Regarding ABRs the basic RESPA commands are 1) do not require a referred consumer to use an ABR and 2) make a detailed disclosure of all ABRs. A significant exception to the prohibition against requiring a referred consumer to use a particular ABR is for a lender may require a borrower to pay for the services of an attorney, credit reporting agency, or real estate appraiser to represent the interests of the lender.
While the complete scope of RESPA regulation of ABRs is
beyond the scope of an article of this nature, suffice it to say that at the
Federal level there is just as much concern about the consumer protection
implications of ABRs as at the state level.
Missing Regulation ?
At the heart of professional licensure regulation, fee/commission
splitting/referral fee legislation, and ABR limitation is a governmental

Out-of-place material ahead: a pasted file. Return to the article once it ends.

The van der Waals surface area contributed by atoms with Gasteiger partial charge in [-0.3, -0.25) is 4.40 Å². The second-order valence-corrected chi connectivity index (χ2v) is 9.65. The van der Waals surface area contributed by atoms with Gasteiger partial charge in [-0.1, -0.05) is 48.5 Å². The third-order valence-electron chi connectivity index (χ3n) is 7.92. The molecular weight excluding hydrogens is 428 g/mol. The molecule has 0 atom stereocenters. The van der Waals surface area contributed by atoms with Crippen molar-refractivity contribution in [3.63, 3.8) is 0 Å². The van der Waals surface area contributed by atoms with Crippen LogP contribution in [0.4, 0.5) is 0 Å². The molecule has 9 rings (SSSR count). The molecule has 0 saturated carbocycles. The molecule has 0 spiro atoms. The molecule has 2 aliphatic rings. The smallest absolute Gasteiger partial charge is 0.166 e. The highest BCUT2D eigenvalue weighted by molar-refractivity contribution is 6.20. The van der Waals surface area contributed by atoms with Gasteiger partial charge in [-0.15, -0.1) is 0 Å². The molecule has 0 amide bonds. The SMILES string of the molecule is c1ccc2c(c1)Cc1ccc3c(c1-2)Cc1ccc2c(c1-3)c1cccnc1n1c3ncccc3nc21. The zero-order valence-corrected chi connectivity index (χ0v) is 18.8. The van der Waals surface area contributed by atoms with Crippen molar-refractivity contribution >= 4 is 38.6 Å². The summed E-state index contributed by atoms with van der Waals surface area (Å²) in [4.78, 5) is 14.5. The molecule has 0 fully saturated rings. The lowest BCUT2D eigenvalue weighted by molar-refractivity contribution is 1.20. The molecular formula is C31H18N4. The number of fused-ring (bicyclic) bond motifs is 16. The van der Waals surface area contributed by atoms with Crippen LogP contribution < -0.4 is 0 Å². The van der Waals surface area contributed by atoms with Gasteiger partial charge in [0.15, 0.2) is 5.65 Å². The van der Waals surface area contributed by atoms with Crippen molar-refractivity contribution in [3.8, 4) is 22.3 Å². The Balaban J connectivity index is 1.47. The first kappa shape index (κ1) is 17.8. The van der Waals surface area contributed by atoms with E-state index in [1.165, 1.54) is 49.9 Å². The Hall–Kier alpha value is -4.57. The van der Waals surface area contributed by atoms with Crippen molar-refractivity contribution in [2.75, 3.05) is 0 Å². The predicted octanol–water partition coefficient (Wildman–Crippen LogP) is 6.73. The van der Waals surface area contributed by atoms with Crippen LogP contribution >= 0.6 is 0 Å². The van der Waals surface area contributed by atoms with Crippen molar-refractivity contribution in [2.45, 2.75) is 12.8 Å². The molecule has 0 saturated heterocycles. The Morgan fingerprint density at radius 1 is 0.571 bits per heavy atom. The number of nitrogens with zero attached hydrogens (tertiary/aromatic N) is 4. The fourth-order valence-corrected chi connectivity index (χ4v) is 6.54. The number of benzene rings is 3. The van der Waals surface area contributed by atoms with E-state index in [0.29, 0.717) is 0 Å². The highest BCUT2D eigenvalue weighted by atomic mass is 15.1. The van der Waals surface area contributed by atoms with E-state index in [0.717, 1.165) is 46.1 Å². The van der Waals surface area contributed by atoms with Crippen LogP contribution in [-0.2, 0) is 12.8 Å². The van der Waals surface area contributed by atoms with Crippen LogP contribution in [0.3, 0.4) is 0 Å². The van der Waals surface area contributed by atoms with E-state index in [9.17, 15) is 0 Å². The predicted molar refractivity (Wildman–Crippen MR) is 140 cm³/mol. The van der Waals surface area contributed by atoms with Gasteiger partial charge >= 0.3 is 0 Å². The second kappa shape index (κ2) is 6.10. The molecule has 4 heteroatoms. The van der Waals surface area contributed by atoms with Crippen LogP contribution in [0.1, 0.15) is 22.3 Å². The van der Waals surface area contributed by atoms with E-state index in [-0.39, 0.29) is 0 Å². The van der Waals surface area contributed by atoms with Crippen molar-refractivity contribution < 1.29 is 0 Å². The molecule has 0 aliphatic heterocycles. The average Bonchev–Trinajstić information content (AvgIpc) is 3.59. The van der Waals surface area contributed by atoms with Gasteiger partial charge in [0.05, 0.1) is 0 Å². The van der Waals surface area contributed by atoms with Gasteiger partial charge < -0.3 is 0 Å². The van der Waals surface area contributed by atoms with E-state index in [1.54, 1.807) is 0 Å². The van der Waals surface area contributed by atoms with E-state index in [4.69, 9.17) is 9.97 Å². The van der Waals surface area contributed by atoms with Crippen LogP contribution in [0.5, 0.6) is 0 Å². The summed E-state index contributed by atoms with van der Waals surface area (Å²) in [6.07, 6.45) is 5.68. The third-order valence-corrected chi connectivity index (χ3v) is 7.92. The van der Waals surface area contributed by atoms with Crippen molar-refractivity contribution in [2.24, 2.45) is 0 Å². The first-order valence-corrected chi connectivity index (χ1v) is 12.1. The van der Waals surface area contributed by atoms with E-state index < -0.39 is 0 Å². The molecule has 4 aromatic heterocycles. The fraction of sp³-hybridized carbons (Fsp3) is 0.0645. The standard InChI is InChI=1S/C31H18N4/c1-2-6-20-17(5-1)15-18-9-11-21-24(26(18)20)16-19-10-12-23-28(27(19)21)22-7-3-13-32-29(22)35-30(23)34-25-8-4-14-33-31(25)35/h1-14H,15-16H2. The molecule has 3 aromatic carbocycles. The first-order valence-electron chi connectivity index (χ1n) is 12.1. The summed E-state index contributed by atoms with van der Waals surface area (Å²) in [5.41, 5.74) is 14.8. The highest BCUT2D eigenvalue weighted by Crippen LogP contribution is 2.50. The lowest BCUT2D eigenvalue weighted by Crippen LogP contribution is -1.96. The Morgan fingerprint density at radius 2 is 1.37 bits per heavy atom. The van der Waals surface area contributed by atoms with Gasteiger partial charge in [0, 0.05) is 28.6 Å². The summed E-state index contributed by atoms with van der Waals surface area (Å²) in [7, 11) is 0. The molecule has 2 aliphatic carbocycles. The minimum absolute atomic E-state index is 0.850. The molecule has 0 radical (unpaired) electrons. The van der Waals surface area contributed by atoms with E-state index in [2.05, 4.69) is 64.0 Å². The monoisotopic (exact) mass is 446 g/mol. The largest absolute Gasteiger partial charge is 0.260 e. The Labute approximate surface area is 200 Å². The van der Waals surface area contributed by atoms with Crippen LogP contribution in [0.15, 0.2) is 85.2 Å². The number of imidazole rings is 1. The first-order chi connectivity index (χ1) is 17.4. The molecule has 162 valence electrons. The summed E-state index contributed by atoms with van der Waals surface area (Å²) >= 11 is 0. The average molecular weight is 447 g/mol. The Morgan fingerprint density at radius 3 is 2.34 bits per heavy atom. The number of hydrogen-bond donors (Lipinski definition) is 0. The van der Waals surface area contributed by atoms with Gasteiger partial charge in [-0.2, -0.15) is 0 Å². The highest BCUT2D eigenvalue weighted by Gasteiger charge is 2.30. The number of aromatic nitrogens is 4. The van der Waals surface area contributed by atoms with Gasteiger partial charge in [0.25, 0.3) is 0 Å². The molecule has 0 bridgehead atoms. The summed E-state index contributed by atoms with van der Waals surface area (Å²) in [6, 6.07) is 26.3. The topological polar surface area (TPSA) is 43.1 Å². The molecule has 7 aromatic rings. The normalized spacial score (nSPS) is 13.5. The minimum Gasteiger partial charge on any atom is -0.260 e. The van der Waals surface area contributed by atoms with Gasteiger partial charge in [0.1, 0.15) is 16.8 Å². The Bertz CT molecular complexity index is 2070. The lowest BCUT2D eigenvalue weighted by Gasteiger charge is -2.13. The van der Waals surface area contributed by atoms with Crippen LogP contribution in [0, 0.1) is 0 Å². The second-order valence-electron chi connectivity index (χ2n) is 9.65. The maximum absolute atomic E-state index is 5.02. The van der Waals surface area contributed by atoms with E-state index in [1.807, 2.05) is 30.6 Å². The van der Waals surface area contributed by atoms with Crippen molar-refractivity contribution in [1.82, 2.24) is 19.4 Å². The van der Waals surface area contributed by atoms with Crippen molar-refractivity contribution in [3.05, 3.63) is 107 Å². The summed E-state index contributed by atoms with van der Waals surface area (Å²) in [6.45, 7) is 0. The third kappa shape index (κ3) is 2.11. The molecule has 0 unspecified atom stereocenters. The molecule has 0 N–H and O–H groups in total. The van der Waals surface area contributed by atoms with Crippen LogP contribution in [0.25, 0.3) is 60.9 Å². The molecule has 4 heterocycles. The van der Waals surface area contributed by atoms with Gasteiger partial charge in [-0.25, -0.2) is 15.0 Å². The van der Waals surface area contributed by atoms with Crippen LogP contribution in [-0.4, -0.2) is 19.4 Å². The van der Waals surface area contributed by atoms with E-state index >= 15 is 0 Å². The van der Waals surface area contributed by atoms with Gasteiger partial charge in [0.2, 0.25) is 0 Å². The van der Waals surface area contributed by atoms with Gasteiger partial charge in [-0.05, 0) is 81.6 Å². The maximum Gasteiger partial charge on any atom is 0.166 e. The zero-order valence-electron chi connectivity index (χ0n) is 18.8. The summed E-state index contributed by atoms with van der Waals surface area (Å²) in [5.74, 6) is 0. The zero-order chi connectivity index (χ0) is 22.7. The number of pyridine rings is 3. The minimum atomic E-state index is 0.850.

consumer protection concern and suspicion when a professional refers another
professional driven by a profit motive as opposed to a real concern for ensuring
the consumer receive the highest value services.
Splitting insurance commissions, real estate commission, or legal fees
with a non-licensee is illegal. The
intriguing area comes at the nexus between practicing law and selling title
insurance and how each discipline is regulated by the State.
As set forth above, the rendering of opinion on title is the practice of
law. Title companies typically only
allow licensed attorneys carrying errors and omission insurance to become agents